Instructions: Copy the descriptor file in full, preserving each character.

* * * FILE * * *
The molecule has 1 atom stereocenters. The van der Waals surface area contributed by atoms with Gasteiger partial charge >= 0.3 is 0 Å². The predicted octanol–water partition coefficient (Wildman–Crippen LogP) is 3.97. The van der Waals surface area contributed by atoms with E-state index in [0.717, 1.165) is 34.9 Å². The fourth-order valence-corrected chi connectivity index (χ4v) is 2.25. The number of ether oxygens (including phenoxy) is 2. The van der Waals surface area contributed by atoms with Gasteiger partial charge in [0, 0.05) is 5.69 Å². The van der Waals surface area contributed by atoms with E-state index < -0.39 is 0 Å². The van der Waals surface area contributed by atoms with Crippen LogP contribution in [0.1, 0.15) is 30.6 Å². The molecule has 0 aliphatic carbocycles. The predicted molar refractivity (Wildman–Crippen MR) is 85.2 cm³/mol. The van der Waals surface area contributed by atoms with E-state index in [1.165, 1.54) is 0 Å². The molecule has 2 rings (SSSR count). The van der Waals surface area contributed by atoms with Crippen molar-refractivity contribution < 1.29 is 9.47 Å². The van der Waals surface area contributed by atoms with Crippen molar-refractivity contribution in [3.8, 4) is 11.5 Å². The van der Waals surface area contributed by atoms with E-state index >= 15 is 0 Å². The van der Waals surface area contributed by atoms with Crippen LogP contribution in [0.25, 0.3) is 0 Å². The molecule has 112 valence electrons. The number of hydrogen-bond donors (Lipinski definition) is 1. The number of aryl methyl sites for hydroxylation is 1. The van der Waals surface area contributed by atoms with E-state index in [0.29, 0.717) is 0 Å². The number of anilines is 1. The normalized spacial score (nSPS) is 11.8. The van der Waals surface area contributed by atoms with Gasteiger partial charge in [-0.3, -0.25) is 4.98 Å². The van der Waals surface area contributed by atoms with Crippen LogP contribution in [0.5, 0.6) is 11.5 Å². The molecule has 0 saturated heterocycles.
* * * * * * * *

The molecule has 1 atom stereocenters. The van der Waals surface area contributed by atoms with Gasteiger partial charge >= 0.3 is 0 Å². The predicted octanol–water partition coefficient (Wildman–Crippen LogP) is 3.97. The van der Waals surface area contributed by atoms with E-state index in [0.717, 1.165) is 34.9 Å². The fourth-order valence-corrected chi connectivity index (χ4v) is 2.25. The number of ether oxygens (including phenoxy) is 2. The van der Waals surface area contributed by atoms with Gasteiger partial charge in [0, 0.05) is 5.69 Å². The van der Waals surface area contributed by atoms with E-state index < -0.39 is 0 Å². The van der Waals surface area contributed by atoms with Crippen LogP contribution in [0.1, 0.15) is 30.6 Å². The molecule has 0 aliphatic carbocycles. The predicted molar refractivity (Wildman–Crippen MR) is 85.2 cm³/mol. The van der Waals surface area contributed by atoms with E-state index in [1.165, 1.54) is 0 Å². The molecule has 2 rings (SSSR count). The van der Waals surface area contributed by atoms with Crippen molar-refractivity contribution < 1.29 is 9.47 Å². The van der Waals surface area contributed by atoms with Crippen molar-refractivity contribution in [3.8, 4) is 11.5 Å². The van der Waals surface area contributed by atoms with E-state index >= 15 is 0 Å². The van der Waals surface area contributed by atoms with Crippen LogP contribution in [0.25, 0.3) is 0 Å². The molecule has 112 valence electrons. The number of hydrogen-bond donors (Lipinski definition) is 1. The number of aryl methyl sites for hydroxylation is 1. The van der Waals surface area contributed by atoms with E-state index in [0.29, 0.717) is 0 Å². The number of anilines is 1. The normalized spacial score (nSPS) is 11.8. The van der Waals surface area contributed by atoms with Gasteiger partial charge in [-0.3, -0.25) is 4.98 Å². The van der Waals surface area contributed by atoms with Crippen LogP contribution in [0.5, 0.6) is 11.5 Å². The molecule has 0 saturated heterocycles.